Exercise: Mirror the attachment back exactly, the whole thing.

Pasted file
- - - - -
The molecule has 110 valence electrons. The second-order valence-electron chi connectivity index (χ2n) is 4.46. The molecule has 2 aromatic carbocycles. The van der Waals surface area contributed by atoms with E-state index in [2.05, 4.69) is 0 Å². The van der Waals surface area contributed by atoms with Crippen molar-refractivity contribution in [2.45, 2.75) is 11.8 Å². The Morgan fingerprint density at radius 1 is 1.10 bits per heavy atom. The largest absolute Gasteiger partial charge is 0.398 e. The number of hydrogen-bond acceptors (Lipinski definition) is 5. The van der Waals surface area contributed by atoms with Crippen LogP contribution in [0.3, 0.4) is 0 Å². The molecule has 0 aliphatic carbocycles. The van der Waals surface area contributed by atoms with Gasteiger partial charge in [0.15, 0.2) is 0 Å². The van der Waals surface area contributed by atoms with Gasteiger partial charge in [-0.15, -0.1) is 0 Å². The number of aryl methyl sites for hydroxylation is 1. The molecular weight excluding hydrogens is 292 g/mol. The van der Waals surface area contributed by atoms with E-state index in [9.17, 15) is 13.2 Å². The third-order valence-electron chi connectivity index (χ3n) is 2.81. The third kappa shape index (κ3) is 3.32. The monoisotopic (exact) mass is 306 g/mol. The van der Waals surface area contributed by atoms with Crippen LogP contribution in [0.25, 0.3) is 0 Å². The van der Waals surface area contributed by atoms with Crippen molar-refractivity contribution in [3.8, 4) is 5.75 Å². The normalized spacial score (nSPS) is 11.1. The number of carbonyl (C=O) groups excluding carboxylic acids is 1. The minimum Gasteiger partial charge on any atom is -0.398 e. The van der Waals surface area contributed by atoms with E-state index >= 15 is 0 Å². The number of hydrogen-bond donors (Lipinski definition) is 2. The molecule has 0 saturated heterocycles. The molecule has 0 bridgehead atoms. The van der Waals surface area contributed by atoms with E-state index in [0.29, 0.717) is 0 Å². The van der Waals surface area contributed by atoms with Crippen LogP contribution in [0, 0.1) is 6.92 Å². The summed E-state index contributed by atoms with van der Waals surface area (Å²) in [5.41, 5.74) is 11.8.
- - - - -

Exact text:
The molecule has 110 valence electrons. The second-order valence-electron chi connectivity index (χ2n) is 4.46. The molecule has 2 aromatic carbocycles. The van der Waals surface area contributed by atoms with E-state index in [2.05, 4.69) is 0 Å². The van der Waals surface area contributed by atoms with Crippen molar-refractivity contribution in [2.45, 2.75) is 11.8 Å². The Morgan fingerprint density at radius 1 is 1.10 bits per heavy atom. The largest absolute Gasteiger partial charge is 0.398 e. The number of hydrogen-bond acceptors (Lipinski definition) is 5. The van der Waals surface area contributed by atoms with Crippen LogP contribution in [0.3, 0.4) is 0 Å². The molecule has 0 aliphatic carbocycles. The van der Waals surface area contributed by atoms with Gasteiger partial charge in [0.15, 0.2) is 0 Å². The van der Waals surface area contributed by atoms with Gasteiger partial charge in [-0.15, -0.1) is 0 Å². The number of aryl methyl sites for hydroxylation is 1. The molecular weight excluding hydrogens is 292 g/mol. The van der Waals surface area contributed by atoms with E-state index in [9.17, 15) is 13.2 Å². The third-order valence-electron chi connectivity index (χ3n) is 2.81. The third kappa shape index (κ3) is 3.32. The monoisotopic (exact) mass is 306 g/mol. The van der Waals surface area contributed by atoms with Crippen LogP contribution in [0.25, 0.3) is 0 Å². The van der Waals surface area contributed by atoms with Crippen molar-refractivity contribution in [3.8, 4) is 5.75 Å². The normalized spacial score (nSPS) is 11.1. The number of carbonyl (C=O) groups excluding carboxylic acids is 1. The minimum Gasteiger partial charge on any atom is -0.398 e. The van der Waals surface area contributed by atoms with E-state index >= 15 is 0 Å². The number of hydrogen-bond donors (Lipinski definition) is 2. The molecule has 0 saturated heterocycles. The molecule has 0 bridgehead atoms. The van der Waals surface area contributed by atoms with E-state index in [0.29, 0.717) is 0 Å². The van der Waals surface area contributed by atoms with Crippen LogP contribution in [0, 0.1) is 6.92 Å². The summed E-state index contributed by atoms with van der Waals surface area (Å²) in [5.41, 5.74) is 11.8.